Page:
Hotel Business Plan Template

Written by Dave Lavinsky

Hotel Marketing Plan

A hotel marketing plan is your action plan to fill the rooms of your hotel. A marketing plan starts with the four Ps (Product, Promotion, Price and Place) and doesn’t neglect customer retention and key partnerships. These elements should all be specific to your hotel’s intended customers in the specific geographic area(s) in which you will operate.

Product – Your Hotel’s Services

For every hotel, the primary product offered is the same service – using a bed for a night. Beyond this foundation, there are endless possibilities. Services can include entertainment (i.e., in-room entertainment options, on-premises nightclub), food (i.e., chocolates on a pillow to a five-star restaurant), communications (i.e., high-speed wireless internet), and health (i.e., a pool, fitness center, spa). Consider whether exceptional services will be a draw for your customers or if you are better off providing a complete suite of the tried and true. Whatever you choose, present the information clearly and in just enough detail so that readers understand the level and type of service provided.

Promotion – How to Get the Word Out

Promotion is how you make your customers aware of your hotel and its unique value proposition and convert them into guests. The promotional tools you use depend entirely on the customers you seek. Instead of thinking about how other hotels seek their customers, try thinking about how the customers you want seek hotels. This method will help you identify where these users are searching for a hotel, whether in travel books, magazines, websites, or elsewhere.

Remember that the most powerful type of advertising is the kind that money cannot buy – press. Consider whether a public relations strategy can help make this happen.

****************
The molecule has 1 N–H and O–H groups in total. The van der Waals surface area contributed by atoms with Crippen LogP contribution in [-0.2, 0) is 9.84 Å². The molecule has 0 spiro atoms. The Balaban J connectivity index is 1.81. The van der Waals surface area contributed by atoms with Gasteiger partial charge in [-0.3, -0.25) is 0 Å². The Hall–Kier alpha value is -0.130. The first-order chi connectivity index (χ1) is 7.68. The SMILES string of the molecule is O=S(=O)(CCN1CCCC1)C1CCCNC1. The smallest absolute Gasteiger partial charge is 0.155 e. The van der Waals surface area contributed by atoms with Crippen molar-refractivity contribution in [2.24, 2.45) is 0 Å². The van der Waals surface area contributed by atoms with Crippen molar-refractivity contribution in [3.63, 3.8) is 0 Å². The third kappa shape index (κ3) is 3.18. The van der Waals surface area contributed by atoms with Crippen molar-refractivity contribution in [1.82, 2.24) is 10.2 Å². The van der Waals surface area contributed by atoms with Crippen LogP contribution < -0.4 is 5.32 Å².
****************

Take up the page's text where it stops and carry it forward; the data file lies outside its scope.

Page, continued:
Price – The Suitable Price Range for Your Hotel

Your marketing plan must show where you want your pricing to fall on the spectrum of what is available. The choice of price ties directly to your hotel’s profitability and the brand you are trying to build in customers’ minds. If you bill your hotel as extremely upscale, but the price is in the middle of the pack, customers may not believe your assertions that you are the next Ritz-Carlton. Pricing is about finding the right price to represent your hotel and cover costs, leaving room for profit.

Place – Where Your Customers & Services Meet

The place is more than the choice of location for your hotel. “Place” in this context means distribution, meaning this is the choice of how customers will book hotel rooms and receive other services you provide. This place can be through websites, travel agents, or a dedicated sales staff, each with its own cost and benefit tradeoffs.

Once in your hotel, distribution of services continues and involves both your team and your means to communicate with your guests (i.e., phone systems, TV ordering, even doorknob signs).

Customer Retention

Most of the cost of providing service to customers is getting them to buy for the first time. To keep a customer returning should be significantly cheaper than getting a new one, so explain your retention strategy. For example, loyalty programs provide incentives for repeat visits. Customer relationship management (CRM) software can also save data on individual guests’ preferences and interests, making the return to your hotel more effortless and enjoyable.


Finally, consider how you will work with your hotel’s neighbors, local government, and other stakeholders to build the business. There may be potential for you to either get guests from or send guests to many local businesses, improving the experience for those individuals along the way. Consider just a few key partnerships that will pay off because of their importance to both parties. Don’t stretch yourself too thin by proposing to partner with every business on your street.